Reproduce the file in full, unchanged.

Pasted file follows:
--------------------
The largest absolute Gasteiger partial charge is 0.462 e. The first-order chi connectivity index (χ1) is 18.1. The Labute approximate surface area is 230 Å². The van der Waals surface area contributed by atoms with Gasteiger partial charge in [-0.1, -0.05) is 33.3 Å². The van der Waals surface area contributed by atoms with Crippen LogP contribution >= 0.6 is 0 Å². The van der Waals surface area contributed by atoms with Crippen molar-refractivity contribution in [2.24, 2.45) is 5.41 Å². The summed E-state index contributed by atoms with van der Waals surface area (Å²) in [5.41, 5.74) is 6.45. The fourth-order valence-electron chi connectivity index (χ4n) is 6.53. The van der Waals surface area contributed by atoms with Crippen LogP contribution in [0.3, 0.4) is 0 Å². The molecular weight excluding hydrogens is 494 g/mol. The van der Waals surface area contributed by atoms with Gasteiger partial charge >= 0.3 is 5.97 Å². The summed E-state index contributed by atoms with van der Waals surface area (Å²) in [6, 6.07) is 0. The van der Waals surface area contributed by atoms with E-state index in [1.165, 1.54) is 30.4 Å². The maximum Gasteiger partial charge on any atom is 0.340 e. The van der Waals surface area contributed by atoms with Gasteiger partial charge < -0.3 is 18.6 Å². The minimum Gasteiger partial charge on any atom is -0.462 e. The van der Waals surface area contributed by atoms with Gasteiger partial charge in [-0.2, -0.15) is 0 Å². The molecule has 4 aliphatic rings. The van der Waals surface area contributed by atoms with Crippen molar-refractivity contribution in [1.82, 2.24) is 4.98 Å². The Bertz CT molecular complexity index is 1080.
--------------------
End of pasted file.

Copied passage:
The largest absolute Gasteiger partial charge is 0.462 e. The first-order chi connectivity index (χ1) is 18.1. The Labute approximate surface area is 230 Å². The van der Waals surface area contributed by atoms with Gasteiger partial charge in [-0.1, -0.05) is 33.3 Å². The van der Waals surface area contributed by atoms with Crippen LogP contribution >= 0.6 is 0 Å². The van der Waals surface area contributed by atoms with Crippen molar-refractivity contribution in [2.24, 2.45) is 5.41 Å². The summed E-state index contributed by atoms with van der Waals surface area (Å²) in [5.41, 5.74) is 6.45. The fourth-order valence-electron chi connectivity index (χ4n) is 6.53. The van der Waals surface area contributed by atoms with Crippen LogP contribution in [0.3, 0.4) is 0 Å². The molecular weight excluding hydrogens is 494 g/mol. The van der Waals surface area contributed by atoms with Gasteiger partial charge >= 0.3 is 5.97 Å². The summed E-state index contributed by atoms with van der Waals surface area (Å²) in [6, 6.07) is 0. The van der Waals surface area contributed by atoms with E-state index in [1.165, 1.54) is 30.4 Å². The maximum Gasteiger partial charge on any atom is 0.340 e. The van der Waals surface area contributed by atoms with Gasteiger partial charge < -0.3 is 18.6 Å². The minimum Gasteiger partial charge on any atom is -0.462 e. The van der Waals surface area contributed by atoms with Gasteiger partial charge in [-0.2, -0.15) is 0 Å². The molecule has 4 aliphatic rings. The van der Waals surface area contributed by atoms with Crippen molar-refractivity contribution in [1.82, 2.24) is 4.98 Å². The Bertz CT molecular complexity index is 1080.